The benefits of thermal mass may be illustrated by considering transient or changing heat flow conditions. When the temperature on one side of a wall in steady-state equilibrium is changed to another constant value, steady-state heat flow is not achieved immediately. Heat flow from the time the temperature is changed until steady-state conditions are reached is referred to as transient heat flow. The difference between steady-state and transient heat flow may be illustrated by considering idealized temperature profiles across a homogeneous wall section.
The figure shows the temperature profile (or gradient) through a mass wall at six-time intervals. The air films (surface conductance) are shown with exaggerated thickness for each time interval.
At t = 0, the outdoor surface of the wall and the outdoor surface temperatures are both 70 F and the homogeneous wall is in a steady-state condition. The temperature gradient is zero, and there is no heat flow through the wall. At t = 1, the outdoor temperature is increased to 100 F, which causes the outdoor surface temperature to increase. Heat enters the wall from the outdoors, but only that part of the wall close to the outdoor surface responds to the temperature change. No heat leaves or passes through the wall on the indoor side because the temperature gradient at the indoor surface is still zero.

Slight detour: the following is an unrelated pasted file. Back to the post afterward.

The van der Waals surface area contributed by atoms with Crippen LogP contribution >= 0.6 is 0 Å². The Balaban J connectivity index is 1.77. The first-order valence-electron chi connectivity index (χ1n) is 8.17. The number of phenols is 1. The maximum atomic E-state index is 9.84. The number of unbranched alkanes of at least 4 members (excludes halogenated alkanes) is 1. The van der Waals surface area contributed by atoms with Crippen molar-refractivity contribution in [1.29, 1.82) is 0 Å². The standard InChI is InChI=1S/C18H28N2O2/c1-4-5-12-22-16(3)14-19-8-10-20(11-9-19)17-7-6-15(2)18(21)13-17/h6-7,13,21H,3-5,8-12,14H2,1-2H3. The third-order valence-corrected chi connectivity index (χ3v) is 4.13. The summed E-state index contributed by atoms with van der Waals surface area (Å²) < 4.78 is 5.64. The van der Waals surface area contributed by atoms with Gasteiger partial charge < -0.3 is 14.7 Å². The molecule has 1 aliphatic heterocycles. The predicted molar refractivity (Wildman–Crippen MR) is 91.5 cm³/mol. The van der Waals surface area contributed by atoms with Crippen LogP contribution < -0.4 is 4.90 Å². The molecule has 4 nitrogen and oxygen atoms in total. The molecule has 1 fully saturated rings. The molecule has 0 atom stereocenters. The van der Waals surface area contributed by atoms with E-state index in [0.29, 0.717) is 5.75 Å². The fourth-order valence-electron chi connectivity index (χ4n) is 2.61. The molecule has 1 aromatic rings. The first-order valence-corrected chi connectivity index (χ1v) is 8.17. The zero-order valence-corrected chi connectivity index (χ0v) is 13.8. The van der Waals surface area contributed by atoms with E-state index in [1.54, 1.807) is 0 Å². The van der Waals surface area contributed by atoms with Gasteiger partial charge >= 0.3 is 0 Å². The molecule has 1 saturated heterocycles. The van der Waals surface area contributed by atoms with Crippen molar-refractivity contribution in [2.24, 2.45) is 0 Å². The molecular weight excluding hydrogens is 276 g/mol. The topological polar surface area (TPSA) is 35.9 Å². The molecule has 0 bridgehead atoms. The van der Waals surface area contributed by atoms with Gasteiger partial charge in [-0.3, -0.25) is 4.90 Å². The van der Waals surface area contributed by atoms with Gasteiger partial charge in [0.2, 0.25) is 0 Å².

The accumulated heat is being stored by the wall. At t = 2, t = 3, t = 4 and t = 5, more time elapses. At t = 1 and t = 2, heat enters the wall but does not pass through to the indoor surface. At t = 3 and t = 4, some heat is released to the indoor side of the wall. However, the heat entering the space is less than the amount entering the wall from the outdoors. For t = 1 through t = 4, heat is continually being stored by the wall. Heat flow predicted by U-value calculations will overestimate heat gains during periods illustrated by t = 1 through t = 4. Steady-state conditions are finally reached at t = 5. The temperature gradient is linear, and the amount of heat entering the wall is equal to the amount leaving.
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